Detection of Disease: Possibilities and Limitations
Much has and can be done to make blood transfusion as safe as possible. These include preventive measures beginning with donor education, screening, selection and deferral procedures, post-donation product quarantine and donor tracing when transmission of an infectious agent occurred. In addition we can test the blood for the presence of infectious agents. We can also use inactivation methods like solvent and detergent, or replace the use of blood by alternatives such as recombinant products, for instance clotting factor VIII or IX or the use of blood substitutes. In this paper we will further focus on the screening of blood for infectious agents. At the end it will be clear that blood safety is not equal to the detection of an infectious agent. In order to come as close as possible to the detection of disease the decision to screen for infectious agents should be based on certain principles which will be discussed later.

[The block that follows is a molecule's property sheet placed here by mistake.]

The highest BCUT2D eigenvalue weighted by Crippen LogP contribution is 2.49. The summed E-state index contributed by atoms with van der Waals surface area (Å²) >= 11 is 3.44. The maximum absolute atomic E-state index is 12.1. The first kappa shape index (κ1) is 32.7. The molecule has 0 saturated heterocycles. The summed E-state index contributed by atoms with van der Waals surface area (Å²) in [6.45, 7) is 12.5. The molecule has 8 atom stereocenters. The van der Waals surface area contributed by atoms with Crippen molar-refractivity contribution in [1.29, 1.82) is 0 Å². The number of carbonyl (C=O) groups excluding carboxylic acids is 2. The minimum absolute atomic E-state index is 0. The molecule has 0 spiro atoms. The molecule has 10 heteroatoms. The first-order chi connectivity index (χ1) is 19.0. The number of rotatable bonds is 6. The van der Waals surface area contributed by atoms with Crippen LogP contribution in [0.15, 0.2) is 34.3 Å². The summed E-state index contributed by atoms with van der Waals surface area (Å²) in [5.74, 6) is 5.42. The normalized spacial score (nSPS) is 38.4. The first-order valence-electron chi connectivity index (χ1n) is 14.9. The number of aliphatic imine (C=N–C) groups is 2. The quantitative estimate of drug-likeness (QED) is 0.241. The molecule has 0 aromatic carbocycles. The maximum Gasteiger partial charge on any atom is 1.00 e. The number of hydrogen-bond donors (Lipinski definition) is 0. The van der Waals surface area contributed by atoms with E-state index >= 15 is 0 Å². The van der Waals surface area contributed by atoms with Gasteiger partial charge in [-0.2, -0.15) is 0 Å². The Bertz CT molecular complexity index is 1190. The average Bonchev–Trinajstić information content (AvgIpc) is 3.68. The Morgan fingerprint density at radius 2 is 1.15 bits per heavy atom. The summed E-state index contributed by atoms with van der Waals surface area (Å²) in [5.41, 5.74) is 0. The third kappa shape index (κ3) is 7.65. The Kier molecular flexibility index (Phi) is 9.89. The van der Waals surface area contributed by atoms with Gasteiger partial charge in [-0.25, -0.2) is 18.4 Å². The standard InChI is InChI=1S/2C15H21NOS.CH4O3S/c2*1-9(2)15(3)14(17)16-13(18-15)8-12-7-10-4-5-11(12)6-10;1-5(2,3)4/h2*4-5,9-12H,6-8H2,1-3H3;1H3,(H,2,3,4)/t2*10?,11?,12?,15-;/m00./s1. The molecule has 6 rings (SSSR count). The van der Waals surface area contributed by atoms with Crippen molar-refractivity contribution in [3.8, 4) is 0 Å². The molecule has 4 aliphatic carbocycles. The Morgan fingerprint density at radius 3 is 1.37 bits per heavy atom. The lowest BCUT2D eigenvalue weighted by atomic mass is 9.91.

KeywordsHuman Immunodeficiency Virus Human Immunodeficiency Virus Infection Infectious Agent Nucleic Acid Amplification Test Chicken Anemia Virus
Unable to display preview. Download preview PDF.
- 2.Kenny-Walsh E, the Irish hepatology research group. Clinical outcomes after hepatitis C infection from contaminated anti-D immune globulin. N Engl J M 1999; 340: 1228–33Google Scholar
- 3.Roudot-Thoraval F, Bastie A, Pawlotsky JM, Dhumeaux D, study group for the prevalence and the epidemiology of hepatitis C virus. Epidemiological factors affecting the severity of hepatitis C virus related liver-disease: a french survey of 6664 patients. Hepatology 1997; 26: 485–90Google Scholar
- 4.Nishizawa T, Okamoto H, Konishi K, Yoshizawa H, Miyakawa Y, Mayumi M. A novel DNA virus (TTV) associated with elevated transaminase levels in posttransfusion hepatitis of unknown etiology. Biochem Biophys Res Comm 1997; 241: 92–97Google Scholar
- 8.Kleinman S Hepatitis G virus biology, epidemiology, and clinical manifestations: implications for blood safety. Transf Med Rev 2001;15:201–13Google Scholar